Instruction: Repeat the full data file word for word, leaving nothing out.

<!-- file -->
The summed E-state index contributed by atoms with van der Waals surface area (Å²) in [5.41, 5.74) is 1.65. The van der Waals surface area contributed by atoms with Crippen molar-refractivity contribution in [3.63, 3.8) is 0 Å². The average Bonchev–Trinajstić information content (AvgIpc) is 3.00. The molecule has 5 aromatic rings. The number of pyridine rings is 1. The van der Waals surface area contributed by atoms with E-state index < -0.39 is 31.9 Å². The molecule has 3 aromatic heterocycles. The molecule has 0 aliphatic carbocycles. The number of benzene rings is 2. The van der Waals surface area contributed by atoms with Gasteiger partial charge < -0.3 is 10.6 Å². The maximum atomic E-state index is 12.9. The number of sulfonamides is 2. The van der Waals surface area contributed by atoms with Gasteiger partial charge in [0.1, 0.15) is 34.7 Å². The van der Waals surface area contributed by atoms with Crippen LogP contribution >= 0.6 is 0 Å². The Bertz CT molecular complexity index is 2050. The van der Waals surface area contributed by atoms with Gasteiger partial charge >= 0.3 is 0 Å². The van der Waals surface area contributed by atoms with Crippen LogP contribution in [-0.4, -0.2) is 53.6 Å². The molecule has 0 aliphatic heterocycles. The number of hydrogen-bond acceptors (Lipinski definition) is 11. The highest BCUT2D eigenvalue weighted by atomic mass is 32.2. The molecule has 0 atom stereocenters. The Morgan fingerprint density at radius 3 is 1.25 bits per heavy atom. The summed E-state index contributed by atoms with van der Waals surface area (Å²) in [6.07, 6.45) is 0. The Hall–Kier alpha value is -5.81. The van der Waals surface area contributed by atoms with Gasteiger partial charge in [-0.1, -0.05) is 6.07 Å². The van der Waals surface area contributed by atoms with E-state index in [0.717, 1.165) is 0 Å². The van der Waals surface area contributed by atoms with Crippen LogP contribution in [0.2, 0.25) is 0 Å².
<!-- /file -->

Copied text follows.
The summed E-state index contributed by atoms with van der Waals surface area (Å²) in [5.41, 5.74) is 1.65. The van der Waals surface area contributed by atoms with Crippen molar-refractivity contribution in [3.63, 3.8) is 0 Å². The average Bonchev–Trinajstić information content (AvgIpc) is 3.00. The molecule has 5 aromatic rings. The number of pyridine rings is 1. The van der Waals surface area contributed by atoms with E-state index < -0.39 is 31.9 Å². The molecule has 3 aromatic heterocycles. The molecule has 0 aliphatic carbocycles. The number of benzene rings is 2. The van der Waals surface area contributed by atoms with Gasteiger partial charge < -0.3 is 10.6 Å². The maximum atomic E-state index is 12.9. The number of sulfonamides is 2. The van der Waals surface area contributed by atoms with Gasteiger partial charge in [0.1, 0.15) is 34.7 Å². The van der Waals surface area contributed by atoms with Crippen LogP contribution >= 0.6 is 0 Å². The Bertz CT molecular complexity index is 2050. The van der Waals surface area contributed by atoms with Gasteiger partial charge >= 0.3 is 0 Å². The van der Waals surface area contributed by atoms with Crippen LogP contribution in [-0.4, -0.2) is 53.6 Å². The molecule has 0 aliphatic heterocycles. The number of hydrogen-bond acceptors (Lipinski definition) is 11. The highest BCUT2D eigenvalue weighted by atomic mass is 32.2. The molecule has 0 atom stereocenters. The Morgan fingerprint density at radius 3 is 1.25 bits per heavy atom. The summed E-state index contributed by atoms with van der Waals surface area (Å²) in [6.07, 6.45) is 0. The Hall–Kier alpha value is -5.81. The van der Waals surface area contributed by atoms with Gasteiger partial charge in [-0.1, -0.05) is 6.07 Å². The van der Waals surface area contributed by atoms with E-state index in [0.717, 1.165) is 0 Å². The van der Waals surface area contributed by atoms with Crippen LogP contribution in [0.2, 0.25) is 0 Å².